My daughter’s charter school, The Exploris School, has always had two parent conferences per year. They are scheduled for 15 minutes at the halfway point of the year and the end. The first two years I was not impressed with the conference structure. Mainly because the conference was filled with quantitative data (mClass and NWEA MAP) comparisons. Which is crazy because I LOVE DATA. I made a comment to the principal that I was disappointed in the lack of “mission and values based” feedback we received during the meeting. My daughter’s school is an experiential learning, project based education plan. I would love to learn more about how they know she is learning how to critically think and solve global problems locally (which is part of their mission). Now, in her third year there, the parent conference was student led as opposed to teacher driven. This gave me a different perspective. The meeting was more goal oriented and focused on a chosen core value (my daughter chose Grit) to demonstrate through her portfolio.
Another aspect that I love about my daughter’s school is their parent conferences are family friendly. They have areas for siblings to sit on the computer or color. This could be a deterrent for many families of multiple siblings so be conscious of the unintended consequences your rules and policies set.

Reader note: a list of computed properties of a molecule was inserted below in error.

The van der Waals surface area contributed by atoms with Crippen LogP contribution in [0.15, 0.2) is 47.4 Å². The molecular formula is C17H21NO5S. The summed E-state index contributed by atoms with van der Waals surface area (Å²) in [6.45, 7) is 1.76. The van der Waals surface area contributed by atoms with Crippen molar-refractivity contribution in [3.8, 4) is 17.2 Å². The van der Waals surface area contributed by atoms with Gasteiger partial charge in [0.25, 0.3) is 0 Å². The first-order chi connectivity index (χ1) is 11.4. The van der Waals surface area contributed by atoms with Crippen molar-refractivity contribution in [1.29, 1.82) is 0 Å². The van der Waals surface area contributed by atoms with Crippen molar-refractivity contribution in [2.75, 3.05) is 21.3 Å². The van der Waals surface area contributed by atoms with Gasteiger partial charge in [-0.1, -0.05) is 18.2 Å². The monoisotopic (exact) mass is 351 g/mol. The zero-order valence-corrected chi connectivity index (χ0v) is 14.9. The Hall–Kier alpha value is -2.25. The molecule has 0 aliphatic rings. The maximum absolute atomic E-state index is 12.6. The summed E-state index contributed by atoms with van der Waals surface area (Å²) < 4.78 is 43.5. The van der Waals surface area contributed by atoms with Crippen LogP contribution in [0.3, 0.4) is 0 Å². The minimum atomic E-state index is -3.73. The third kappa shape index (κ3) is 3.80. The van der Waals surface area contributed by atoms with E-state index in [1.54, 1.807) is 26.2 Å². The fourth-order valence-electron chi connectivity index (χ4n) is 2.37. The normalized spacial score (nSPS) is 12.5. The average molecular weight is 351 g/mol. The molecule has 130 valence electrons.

Finally, it is a great idea to schedule a specific, uninterrupted time in a teacher’s weekly schedule for them to make parent contacts (positive and proactive). Have the teachers keep a simple log through a shared Google Sheet that let’s you see when the last contacts were made to certain families.
Here is a law for you to remember. Growth is not automatic. Whether it is organizational or personal, growth does not occur without intentional action. The ability of you and the team you lead to be consistent will compound over time. Schools do not receive accolades for being consistent for the first quarter only!
Everything worthwhile is uphill. As a leader of the organization, you must know that the school you lead cannot climb uphill if it is filled with downhill habits. Your leadership title comes from the governing board, but your ability lead will be determined by the employees that are in your charge. So, get off whatever device you are using to read this and begin putting action steps under those strategies. Today matters.
This blog was written by Dr. Thomas Miller. A certified executive coach through the John Maxwell Team and CEO of Leaders Building Leader. An organization focused on being the difference maker in the leadership development of individuals and organizations. If you found this article to be helpful please comment or share. If you are looking to grow personally and professionally, reach out to Tom@Leaders-Building-Leaders.com for a complimentary coaching session.